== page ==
Edwards became the first coach in program history to have back-to-back 20-win seasons in his first two years at the helm when the Cowboys went 20-13 during the 2017-18 season. But with a revamped roster entering his third season, the Cowboys took a nosedive.

Seniors Justin James and Jordan Naughton were the lone holdovers left from the Shyatt era during the 2018-19 season. Even with James leading the MW in scoring and eventually becoming a second-round draft pick of the Sacramento Kings, the Cowboys switched to a much slower pace of play given their personnel losses and suffered one of the worst seasons in school history. UW limped to an 8-24 record that included just four league wins, the fewest wins for the program since winning nine games during the 1972-73 season.

With an expectation of the Cowboys competing in the top half of the league, Burman said after the season there needed to be “dramatic improvement” heading into this season. But this one looked a lot like the one that came before it.

UW’s loss to Utah State in last week’s MW Tournament capped another single-digit win campaign, one in which the Cowboys finished last in the league standings with just two conference wins. UW lost 10 straight games to start the league portion of its schedule and had an 11-game conference skid going back to last season before beating San Jose State on Feb. 1. The Cowboys have lost 33 of their last 41 games against MW foes dating back to the 2017-18 season.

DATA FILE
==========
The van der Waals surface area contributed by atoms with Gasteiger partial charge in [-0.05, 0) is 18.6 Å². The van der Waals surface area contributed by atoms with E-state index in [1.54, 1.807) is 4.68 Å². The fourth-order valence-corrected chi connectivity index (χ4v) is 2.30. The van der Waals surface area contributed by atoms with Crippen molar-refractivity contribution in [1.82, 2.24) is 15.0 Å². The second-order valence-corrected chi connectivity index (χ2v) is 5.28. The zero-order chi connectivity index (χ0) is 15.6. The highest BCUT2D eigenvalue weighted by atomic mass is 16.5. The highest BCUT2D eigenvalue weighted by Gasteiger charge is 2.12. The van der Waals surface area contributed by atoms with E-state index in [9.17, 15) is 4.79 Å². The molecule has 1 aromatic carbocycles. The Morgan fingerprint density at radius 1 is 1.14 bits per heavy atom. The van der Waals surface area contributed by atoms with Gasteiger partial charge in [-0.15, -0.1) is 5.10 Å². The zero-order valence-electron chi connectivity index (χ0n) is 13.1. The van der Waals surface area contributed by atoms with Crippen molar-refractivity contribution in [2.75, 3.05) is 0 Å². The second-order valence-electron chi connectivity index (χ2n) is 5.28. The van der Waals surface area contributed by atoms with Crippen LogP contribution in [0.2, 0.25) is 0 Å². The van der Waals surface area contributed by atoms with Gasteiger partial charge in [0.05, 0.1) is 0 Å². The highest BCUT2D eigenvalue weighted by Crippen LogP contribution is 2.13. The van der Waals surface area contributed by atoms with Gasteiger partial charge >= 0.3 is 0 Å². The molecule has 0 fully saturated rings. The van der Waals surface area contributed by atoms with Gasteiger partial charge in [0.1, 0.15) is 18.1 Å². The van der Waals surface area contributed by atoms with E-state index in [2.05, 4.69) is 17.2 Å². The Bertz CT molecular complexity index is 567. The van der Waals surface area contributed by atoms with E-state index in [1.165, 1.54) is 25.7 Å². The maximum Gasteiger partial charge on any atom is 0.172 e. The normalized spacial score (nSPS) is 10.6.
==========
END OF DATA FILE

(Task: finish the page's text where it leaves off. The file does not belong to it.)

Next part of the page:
“We have a rich basketball tradition, and we need to return Cowboy basketball to a prominent position in the Mountain West Conference,” Burman said.

UW, which finished the season with a four-guard lineup after losing forwards Austin Mueller and Tyler Morman to injury, was last in the conference in scoring (62.7 points per game) and rebounding (minus-8.9). After ranking in the top 15 nationally in Edwards’ first two seasons in adjusted offensive tempo, which tracks a team’s possessions per 40 minutes, UW ranked 133rd in that category last season before dropping to 261 this season, according to